Selective Estrogen Receptor Modulators
Information about Selective Estrogen Receptor Modulators
The selective estrogen receptor modulators (SERMs) are a group of nonsteroidal compounds that have estrogen-like effects (agonism) on some tissues (such as bone, skin, heart or vaginal epithelium), but antiestrogen effects (antagonism) on other tissues (such as breast or uterus). Depending on the tissue specificity and balance of the agonist and antagonist activities, these agents have different clinical effects, different indications and different adverse side effects.
Clinical use of Selective Estrogen Receptor Modulators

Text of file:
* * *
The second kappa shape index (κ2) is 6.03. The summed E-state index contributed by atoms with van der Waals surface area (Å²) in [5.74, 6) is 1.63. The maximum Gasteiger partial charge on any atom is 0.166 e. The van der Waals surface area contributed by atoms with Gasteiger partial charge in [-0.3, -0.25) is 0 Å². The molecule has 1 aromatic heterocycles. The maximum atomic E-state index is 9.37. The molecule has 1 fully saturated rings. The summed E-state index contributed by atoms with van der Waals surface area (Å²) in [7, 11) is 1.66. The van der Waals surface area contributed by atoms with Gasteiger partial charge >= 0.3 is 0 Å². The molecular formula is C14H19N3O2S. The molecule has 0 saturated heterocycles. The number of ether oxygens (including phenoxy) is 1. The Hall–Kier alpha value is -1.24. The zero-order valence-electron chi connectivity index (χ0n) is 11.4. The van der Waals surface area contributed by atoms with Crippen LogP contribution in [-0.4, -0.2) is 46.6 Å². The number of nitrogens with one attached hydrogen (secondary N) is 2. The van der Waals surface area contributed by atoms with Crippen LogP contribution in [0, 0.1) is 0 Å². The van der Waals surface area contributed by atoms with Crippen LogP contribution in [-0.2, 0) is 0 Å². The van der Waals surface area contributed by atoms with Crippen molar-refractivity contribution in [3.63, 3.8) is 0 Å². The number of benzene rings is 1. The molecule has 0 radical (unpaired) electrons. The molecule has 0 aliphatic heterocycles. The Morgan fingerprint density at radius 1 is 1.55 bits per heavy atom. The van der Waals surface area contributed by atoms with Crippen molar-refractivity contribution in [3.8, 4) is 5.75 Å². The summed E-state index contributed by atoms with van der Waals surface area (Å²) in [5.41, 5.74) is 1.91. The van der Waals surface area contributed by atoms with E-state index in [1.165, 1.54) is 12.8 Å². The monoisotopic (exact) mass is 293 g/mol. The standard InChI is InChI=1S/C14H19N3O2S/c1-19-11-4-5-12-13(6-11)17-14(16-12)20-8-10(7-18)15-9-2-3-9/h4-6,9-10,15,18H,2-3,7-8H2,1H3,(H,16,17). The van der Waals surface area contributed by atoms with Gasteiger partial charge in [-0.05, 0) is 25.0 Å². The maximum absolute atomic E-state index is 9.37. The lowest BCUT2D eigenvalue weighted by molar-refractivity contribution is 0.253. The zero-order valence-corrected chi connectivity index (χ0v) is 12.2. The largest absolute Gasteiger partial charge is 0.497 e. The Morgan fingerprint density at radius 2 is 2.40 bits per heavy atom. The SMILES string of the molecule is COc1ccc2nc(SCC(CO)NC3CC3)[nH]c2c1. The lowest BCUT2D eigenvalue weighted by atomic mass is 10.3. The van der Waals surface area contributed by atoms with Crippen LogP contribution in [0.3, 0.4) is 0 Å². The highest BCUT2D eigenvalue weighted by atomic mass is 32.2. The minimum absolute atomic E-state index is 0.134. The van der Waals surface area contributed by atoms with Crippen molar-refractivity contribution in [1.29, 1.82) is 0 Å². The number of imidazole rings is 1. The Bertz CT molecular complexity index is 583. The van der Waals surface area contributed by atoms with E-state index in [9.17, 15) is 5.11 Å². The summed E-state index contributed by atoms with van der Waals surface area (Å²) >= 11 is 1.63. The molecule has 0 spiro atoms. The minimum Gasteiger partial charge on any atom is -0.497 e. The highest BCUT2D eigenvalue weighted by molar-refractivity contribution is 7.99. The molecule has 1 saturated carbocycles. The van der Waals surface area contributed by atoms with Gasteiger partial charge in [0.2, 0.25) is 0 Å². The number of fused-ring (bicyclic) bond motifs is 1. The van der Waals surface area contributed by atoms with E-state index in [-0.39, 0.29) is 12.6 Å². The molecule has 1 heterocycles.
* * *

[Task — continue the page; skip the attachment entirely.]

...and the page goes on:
Typical indications for SERMS include treatment or prevention of breast cancer (tamoxifen, toremifene, raloxifene), treatment or prevention of postmenopausal osteoporosis (raloxifene, bazedoxifene) and amelioration of symptoms of menopause symptoms (ospemifene). Separate documents for the SERMs that are used largely for prevention of cancer. SERMs used for treatment of nonmalignant conditions such as osteoporosis and menopausal symptoms of hot flashes and dyspareunia.
Drug class for Selective Estrogen Receptor Modulators
List of SERMS
Learn more about Selective Estrogen Receptor Modulators
Latest research (Pubmed)